Once I was done with my compulsory duty, I headed off to the victorian activist resource centre to pick up some activist resources. A candle suit, some posters, badges, lollies and a box full of amnesty banners made up my arsenal. I was ready for anything, well, not before lunch I wasn’t, so off I went to Lily O’Neill’s in Northcote for an election-day barbeque. On arriving, I felt very out of place, not least because I was wearing a black suit with a black shirt. Had the interior of the house been painted matte black, one would have only been able to see my face and hands. I also had a hit of table tennis with similarly dressed Melbourne Uni Amnesty President Alex Bowen. Having feasted on some sausages and spuds me and Alex were off to the venue to start setting things up for the big night.
When we arrived at Hamer Hall (the venue formerly known as the Melbourne Concert Hall), all was not quite right. My improvisational… er… organisational skills were put to the test almost immediately when the very professional, organised and capable arts centre stage manager Maija asked me what exactly was going on. I decided that, seeing as nobody knew the answer to this particular conundrum, now was as good a time as any to actually decide how the whole night was going to work. Several short and hectic hours later, we had a detailed running sheet, completed sound checks and stage set up for a wonderful comedy extrava-gala-ganza. I could scarcely belive things were running so smoothly.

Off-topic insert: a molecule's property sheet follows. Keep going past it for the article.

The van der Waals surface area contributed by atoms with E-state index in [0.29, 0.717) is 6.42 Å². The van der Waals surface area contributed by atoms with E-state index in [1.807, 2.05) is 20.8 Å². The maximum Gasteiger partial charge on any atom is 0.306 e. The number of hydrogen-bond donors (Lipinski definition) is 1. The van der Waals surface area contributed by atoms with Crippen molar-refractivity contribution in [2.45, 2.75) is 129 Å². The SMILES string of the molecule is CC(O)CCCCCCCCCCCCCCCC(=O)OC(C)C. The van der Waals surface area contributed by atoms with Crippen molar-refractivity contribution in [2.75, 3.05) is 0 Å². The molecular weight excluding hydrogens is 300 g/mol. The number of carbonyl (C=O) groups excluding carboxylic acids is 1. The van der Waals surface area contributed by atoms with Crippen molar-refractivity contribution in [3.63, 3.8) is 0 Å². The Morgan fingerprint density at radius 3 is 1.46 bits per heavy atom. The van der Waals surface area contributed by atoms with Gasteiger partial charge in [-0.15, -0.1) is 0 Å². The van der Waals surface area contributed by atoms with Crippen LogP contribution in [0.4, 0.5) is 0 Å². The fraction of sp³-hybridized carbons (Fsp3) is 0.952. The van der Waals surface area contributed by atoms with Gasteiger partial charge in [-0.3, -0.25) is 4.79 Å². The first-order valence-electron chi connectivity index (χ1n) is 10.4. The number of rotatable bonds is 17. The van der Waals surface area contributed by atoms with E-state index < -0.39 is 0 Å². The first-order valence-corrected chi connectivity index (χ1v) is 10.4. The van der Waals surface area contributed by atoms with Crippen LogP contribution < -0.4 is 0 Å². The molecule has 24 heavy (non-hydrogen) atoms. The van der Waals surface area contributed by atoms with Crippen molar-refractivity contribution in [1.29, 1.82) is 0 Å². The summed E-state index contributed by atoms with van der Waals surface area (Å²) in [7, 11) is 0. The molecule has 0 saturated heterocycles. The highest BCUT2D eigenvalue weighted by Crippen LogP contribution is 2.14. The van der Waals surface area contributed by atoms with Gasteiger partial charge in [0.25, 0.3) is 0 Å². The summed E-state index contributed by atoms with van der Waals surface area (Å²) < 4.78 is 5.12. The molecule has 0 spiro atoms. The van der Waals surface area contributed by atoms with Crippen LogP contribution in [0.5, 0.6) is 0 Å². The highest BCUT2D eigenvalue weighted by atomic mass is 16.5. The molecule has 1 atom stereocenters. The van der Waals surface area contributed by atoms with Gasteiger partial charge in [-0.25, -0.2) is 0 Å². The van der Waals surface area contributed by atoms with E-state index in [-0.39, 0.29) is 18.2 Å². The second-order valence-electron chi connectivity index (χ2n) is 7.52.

5:30pm – 1 hour dinner break. Yeah right. Halfway through my main course, I got a phone call from one of our interstate comedians… “hey Daniel, where’s my Hotel? Yeah, I know you told me, but I left the details at home…”. Intermittently throughout my meal, I was interrupted by the irritating vibrations of my mobile telephone. There was one point, just as I was finishing my main course, where I took seven consecutive calls, consecutive in that the next call was queued up on call waiting before I had even finished the previous one. The grand finale to this phone-farce was at 6pm when I was called back to the venue and had to very quickly scull an entire bottle of sparkling mineral water. So much for a relaxing one hour break.
Backstage, an hour before curtain. When I say curtain, I use it in the way I believe theatre production managers use it, because, of course, there is no actual curtain, and there are far too many commas in this sentence. Comedians began to arrive and we slowly became more relaxed. So relaxed, in fact, that I had time to have a play on a Steinway and Sons 9-foot concert grand piano and get a quick guitar lesson off fellow backstage hand Angus Tait of RMIT amnesty fame. As 7pm approached, I got an urgent call from the stage manager… apparently, there were huge queues at the box office and we’d have to delay the start of the night otherwise many people would be locked out. Inside, I was jumping for joy that there were huge queues for tickets, but I kept it cool, gave Maija a concerned look and said “hmm… oh dear, we’re just going to have to start a bit late, damn”.